When Do People Leave Their Jobs?
Through my experience as CEO of Direct IT Recruiting combined with my research, I have compiled a list of the most popular occurrences of when people leave their jobs.
Of course, we must take into consideration the unprecedented increase in the Canadian unemployment rate due to the COVID-19 pandemic, 7.2+ million Canadians have applied for the CERB Canadian Emergency Response Benefit in April 2020. This is so terribly unfortunate that millions of people were forced to leave their jobs, have reduced hours or furloughed and staying at home to keep Canada and the world healthy.
Months 1-3 of a New Job:
The first through the third month of a new job is a critical time for a new employee. There are many factors that may cause an employee to leave during this timeframe such as dissatisfaction caused by a difference in the actual job compared to the employee’s expectations. Secondly, while looking for a job and attending several interviews with various companies prior to accepting the new role, multiple job offers are now being extended. The employee could accept one of these new job offers as it could be his dream job that he was hoping for, or another company with a much higher compensation and benefits, perhaps a shorter commute. Months 1-3 is generally within the company’s probation period so if an employee is not performing then the new employee is terminated without notice. It is essential that the company and employee establish regular open dialogue discussing the employee’s performance, employee’s expectations, company’s expectations and goals. A smooth employee onboarding experience with a training schedule, meeting key people and colleagues within the organization, establishing goals and milestones will deepen the roots and loyalty between the new employee and company. These steps will reduce new employee turnover.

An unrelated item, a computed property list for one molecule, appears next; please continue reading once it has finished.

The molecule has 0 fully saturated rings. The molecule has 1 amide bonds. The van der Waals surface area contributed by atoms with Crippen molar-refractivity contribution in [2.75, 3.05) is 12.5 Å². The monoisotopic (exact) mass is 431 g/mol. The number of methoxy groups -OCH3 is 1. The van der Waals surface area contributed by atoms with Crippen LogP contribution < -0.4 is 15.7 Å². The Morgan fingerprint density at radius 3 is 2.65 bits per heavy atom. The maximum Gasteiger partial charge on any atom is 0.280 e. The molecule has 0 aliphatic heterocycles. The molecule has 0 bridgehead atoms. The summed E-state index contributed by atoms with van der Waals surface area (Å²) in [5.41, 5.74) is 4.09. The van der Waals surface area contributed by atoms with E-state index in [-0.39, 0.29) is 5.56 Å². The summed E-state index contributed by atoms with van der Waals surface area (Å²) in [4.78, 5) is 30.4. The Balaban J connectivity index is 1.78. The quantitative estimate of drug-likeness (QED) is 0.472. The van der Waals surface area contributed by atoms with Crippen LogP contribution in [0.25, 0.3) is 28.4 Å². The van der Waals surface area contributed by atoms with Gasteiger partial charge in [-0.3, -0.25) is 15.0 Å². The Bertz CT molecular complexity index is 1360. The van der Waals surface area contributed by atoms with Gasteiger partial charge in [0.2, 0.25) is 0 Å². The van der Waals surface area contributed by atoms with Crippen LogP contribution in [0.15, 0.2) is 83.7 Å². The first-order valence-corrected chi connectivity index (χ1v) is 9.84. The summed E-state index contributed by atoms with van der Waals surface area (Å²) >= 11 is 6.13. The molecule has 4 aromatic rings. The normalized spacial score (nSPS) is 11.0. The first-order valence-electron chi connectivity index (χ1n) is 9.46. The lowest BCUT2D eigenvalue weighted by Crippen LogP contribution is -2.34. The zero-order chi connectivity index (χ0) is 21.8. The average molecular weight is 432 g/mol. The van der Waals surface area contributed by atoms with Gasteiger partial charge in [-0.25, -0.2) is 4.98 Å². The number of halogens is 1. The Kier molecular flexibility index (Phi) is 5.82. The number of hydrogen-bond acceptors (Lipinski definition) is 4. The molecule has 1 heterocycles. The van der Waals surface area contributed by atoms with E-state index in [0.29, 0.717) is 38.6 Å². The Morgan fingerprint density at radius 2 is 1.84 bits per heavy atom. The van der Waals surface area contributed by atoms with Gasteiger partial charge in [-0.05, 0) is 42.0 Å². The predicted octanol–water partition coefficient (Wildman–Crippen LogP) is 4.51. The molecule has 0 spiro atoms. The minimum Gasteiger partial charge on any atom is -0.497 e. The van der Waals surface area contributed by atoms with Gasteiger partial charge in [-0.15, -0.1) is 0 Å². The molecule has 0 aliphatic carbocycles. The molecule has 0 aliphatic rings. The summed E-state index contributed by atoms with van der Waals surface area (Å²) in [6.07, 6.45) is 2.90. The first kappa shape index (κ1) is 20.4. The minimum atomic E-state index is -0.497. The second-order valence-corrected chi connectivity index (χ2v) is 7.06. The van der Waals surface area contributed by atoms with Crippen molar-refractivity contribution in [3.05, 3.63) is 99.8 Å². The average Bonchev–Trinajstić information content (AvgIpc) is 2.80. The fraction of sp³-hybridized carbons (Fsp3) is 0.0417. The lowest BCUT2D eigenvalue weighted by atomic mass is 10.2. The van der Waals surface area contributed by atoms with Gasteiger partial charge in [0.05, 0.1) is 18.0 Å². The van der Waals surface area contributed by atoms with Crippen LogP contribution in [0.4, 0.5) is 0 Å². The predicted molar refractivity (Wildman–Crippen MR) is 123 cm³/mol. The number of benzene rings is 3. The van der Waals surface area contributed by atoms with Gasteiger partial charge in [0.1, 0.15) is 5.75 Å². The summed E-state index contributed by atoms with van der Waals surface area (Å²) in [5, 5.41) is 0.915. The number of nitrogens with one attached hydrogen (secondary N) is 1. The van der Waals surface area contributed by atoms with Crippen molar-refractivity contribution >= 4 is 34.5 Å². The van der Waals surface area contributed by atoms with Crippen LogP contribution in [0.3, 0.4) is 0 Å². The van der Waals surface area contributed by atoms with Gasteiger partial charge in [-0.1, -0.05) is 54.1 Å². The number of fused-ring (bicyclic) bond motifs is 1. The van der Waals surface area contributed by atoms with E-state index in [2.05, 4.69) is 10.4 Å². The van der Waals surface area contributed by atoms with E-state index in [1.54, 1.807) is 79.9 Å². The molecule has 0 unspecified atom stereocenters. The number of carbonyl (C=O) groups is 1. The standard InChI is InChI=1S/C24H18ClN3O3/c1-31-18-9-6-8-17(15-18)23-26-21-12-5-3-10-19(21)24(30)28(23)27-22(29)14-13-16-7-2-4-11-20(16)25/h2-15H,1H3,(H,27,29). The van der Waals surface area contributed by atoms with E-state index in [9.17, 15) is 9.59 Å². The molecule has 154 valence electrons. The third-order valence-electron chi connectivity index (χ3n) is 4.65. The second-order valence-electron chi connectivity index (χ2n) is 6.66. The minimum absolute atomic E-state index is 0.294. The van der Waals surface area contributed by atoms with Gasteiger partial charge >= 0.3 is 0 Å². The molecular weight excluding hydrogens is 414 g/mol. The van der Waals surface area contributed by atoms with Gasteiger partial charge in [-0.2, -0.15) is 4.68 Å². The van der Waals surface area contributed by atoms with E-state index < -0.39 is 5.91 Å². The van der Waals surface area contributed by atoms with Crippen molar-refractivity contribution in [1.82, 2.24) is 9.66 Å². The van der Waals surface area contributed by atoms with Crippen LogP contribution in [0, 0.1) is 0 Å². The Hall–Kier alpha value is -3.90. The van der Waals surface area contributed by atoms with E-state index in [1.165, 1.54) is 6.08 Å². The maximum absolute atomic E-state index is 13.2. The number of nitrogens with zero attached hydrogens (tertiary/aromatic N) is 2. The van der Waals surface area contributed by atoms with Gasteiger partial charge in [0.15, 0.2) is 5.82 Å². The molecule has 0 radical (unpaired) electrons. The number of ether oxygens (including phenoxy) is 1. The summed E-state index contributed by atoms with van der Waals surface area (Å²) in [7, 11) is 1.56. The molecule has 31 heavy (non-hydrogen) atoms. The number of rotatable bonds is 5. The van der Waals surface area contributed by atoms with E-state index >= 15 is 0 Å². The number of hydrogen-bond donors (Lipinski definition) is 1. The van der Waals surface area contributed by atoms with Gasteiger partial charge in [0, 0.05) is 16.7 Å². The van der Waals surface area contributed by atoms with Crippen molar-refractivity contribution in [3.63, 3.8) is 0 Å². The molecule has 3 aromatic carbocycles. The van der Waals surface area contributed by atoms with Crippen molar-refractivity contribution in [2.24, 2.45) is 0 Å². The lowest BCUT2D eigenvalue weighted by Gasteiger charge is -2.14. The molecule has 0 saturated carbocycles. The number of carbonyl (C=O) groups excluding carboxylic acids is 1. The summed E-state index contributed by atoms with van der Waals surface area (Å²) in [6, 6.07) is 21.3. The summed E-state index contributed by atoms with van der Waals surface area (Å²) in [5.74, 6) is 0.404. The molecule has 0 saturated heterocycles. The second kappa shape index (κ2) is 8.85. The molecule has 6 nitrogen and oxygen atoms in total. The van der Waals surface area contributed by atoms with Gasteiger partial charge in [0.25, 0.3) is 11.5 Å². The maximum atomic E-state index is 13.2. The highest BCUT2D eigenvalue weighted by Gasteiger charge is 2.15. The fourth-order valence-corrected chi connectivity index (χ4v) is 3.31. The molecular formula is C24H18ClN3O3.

Months 7-12 of a New Job:
Months 7-12 marks the next critical timeframe when new employees frequently leave their jobs. The one-year anniversary is often related to the results of a disappointing performance appraisal, employees may not receive the size of bonus or salary increase they were hoping for and leave. Perhaps the company may be experiencing financial difficulty or going through a merger/acquisition, projects have halted leading to overall employee dissatisfaction and the new employee will start looking for a new job.
Months 4-6 of a New Job:
Months 4-6 is still within the probation period for many companies, and not all employees pass their probation. Multiple offers could still be trickling in from their time on the job market. As well, they may realize the job was not as promised or described during the interview process, leading to employee disappointment resulting in leaving the new company.
Months 13-15 of a New Job: